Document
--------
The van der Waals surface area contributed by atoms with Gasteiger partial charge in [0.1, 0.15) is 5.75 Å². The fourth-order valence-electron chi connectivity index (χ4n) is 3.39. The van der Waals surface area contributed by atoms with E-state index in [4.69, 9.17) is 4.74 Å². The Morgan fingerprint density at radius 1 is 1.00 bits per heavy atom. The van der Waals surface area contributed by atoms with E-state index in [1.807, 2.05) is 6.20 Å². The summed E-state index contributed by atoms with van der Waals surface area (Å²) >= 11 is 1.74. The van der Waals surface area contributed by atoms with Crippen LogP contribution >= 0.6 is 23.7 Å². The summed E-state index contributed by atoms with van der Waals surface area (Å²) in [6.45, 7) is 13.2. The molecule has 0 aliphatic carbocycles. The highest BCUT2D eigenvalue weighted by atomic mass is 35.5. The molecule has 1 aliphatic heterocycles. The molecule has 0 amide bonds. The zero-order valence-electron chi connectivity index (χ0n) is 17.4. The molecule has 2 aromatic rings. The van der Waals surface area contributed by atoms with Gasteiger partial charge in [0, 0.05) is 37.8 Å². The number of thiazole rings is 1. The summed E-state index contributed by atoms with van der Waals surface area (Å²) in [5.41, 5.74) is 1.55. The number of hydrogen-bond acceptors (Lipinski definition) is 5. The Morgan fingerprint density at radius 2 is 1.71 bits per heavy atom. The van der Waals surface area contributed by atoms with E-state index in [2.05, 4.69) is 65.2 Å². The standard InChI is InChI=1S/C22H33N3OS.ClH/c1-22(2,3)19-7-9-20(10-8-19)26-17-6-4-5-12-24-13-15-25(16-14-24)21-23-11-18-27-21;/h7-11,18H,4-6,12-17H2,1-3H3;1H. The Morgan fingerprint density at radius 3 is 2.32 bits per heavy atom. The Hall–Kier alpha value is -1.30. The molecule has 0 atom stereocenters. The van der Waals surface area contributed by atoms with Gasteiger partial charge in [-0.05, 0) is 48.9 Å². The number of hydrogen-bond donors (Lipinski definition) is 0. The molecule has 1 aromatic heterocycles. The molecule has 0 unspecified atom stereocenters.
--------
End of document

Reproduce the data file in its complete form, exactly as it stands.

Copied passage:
The van der Waals surface area contributed by atoms with Gasteiger partial charge in [0.1, 0.15) is 5.75 Å². The fourth-order valence-electron chi connectivity index (χ4n) is 3.39. The van der Waals surface area contributed by atoms with E-state index in [4.69, 9.17) is 4.74 Å². The Morgan fingerprint density at radius 1 is 1.00 bits per heavy atom. The van der Waals surface area contributed by atoms with E-state index in [1.807, 2.05) is 6.20 Å². The summed E-state index contributed by atoms with van der Waals surface area (Å²) >= 11 is 1.74. The van der Waals surface area contributed by atoms with Crippen LogP contribution >= 0.6 is 23.7 Å². The summed E-state index contributed by atoms with van der Waals surface area (Å²) in [6.45, 7) is 13.2. The molecule has 0 aliphatic carbocycles. The highest BCUT2D eigenvalue weighted by atomic mass is 35.5. The molecule has 1 aliphatic heterocycles. The molecule has 0 amide bonds. The zero-order valence-electron chi connectivity index (χ0n) is 17.4. The molecule has 2 aromatic rings. The van der Waals surface area contributed by atoms with Gasteiger partial charge in [0, 0.05) is 37.8 Å². The number of thiazole rings is 1. The summed E-state index contributed by atoms with van der Waals surface area (Å²) in [5.41, 5.74) is 1.55. The number of hydrogen-bond acceptors (Lipinski definition) is 5. The Morgan fingerprint density at radius 2 is 1.71 bits per heavy atom. The van der Waals surface area contributed by atoms with E-state index in [2.05, 4.69) is 65.2 Å². The standard InChI is InChI=1S/C22H33N3OS.ClH/c1-22(2,3)19-7-9-20(10-8-19)26-17-6-4-5-12-24-13-15-25(16-14-24)21-23-11-18-27-21;/h7-11,18H,4-6,12-17H2,1-3H3;1H. The Morgan fingerprint density at radius 3 is 2.32 bits per heavy atom. The Hall–Kier alpha value is -1.30. The molecule has 0 atom stereocenters. The van der Waals surface area contributed by atoms with Gasteiger partial charge in [-0.05, 0) is 48.9 Å². The number of hydrogen-bond donors (Lipinski definition) is 0. The molecule has 1 aromatic heterocycles. The molecule has 0 unspecified atom stereocenters.